Oh god, I just love songwriting, the whole experience is great, and I think it would be unfair to pinpoint one songwriting experience that’s better than all the rest. But some of my best songwriting experiences have been with my best friends, and the fact that I’ve been able to write number one singles with people I love, that’s something that no one can ever take away from me, and that I’ll always cherish.

It’s been a year since your debut album Language came out. Looking back, how do you feel about that whole journey?
I’m still really proud of the album. It was such a transitional time, I’d been doing it for 10 years and that was my debut album, and maybe it wasn’t the big blockbuster success that I wanted it to be, or that I envisioned it to be, but I’m really proud of what I’ve been able to achieve and do with it. I was able to tour America with it, and it really put my name out there as an album artist. I’ve received messages from so many people who the album has really helped, and it adds new purpose to my career. I was writing songs for other people for so long that I never really saw what my music was doing from a cultural point of view. Never Forget You, love it, really big song, everyone relates to it, that’s great, we all got paid really well from it, but I feel like I appreciated the success that I had with Language more, as relative as it was. It meant more because it was people like myself that I was helping, it wasn’t everyone. Sometimes it isn’t about everyone, it’s about people who really care.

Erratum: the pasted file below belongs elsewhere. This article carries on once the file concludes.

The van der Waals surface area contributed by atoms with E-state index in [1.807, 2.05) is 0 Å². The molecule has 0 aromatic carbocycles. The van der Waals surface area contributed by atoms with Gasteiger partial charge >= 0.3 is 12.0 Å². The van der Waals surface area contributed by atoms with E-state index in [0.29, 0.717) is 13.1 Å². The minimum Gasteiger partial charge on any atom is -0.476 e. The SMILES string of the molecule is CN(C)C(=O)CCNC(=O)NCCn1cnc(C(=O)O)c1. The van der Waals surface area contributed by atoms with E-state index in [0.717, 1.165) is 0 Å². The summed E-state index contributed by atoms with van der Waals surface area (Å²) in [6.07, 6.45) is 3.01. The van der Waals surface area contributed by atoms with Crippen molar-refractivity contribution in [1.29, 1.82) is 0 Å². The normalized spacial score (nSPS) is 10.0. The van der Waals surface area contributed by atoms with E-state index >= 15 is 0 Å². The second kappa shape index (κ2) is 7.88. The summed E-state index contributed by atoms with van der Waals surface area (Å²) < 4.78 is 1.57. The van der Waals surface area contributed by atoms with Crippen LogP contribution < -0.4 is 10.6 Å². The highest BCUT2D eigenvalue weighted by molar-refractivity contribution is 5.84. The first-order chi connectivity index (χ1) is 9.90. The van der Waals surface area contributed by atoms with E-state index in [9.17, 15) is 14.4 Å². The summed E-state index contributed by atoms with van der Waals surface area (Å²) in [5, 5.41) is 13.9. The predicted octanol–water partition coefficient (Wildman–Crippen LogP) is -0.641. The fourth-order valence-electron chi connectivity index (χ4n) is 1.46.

The album cover still feels groundbreaking, in a way, to show that intimacy between two men. Anyone who listens to your music will see that image, and has to take that image in, whether they like it or not.
The thing I loved about that album cover is that my label were so supportive of it. We were sat in this pub in Angel – me, my creative at the label, Charlotte Rutherford, and my stylist – and we were thinking of all these images that we could use for a cover. Initially it was going to be me with these gloves that said ‘Language’ with me using my hands. So Charlotte made these references of all the ways I could place my hands. There was one picture of Liza Minelli being held by her mum, and I looked at the picture and I just zoomed into the picture like, ‘How sick would it be if that was me in there, and there were these hands, and it was skin, and it was two black men?’ And as soon as I said that everyone was like, ‘Throw everything else away, that is the album cover’. It was great, because we knew what the shot was as soon as we did it. I’m excited for the next album, and to constantly spark conversation.

Can you tell us anything about the next album?
I don’t know what to do! This is my time to figure that out. But I’m enjoying having things like this where I’m creating and I’m around people that I like and who are really talented.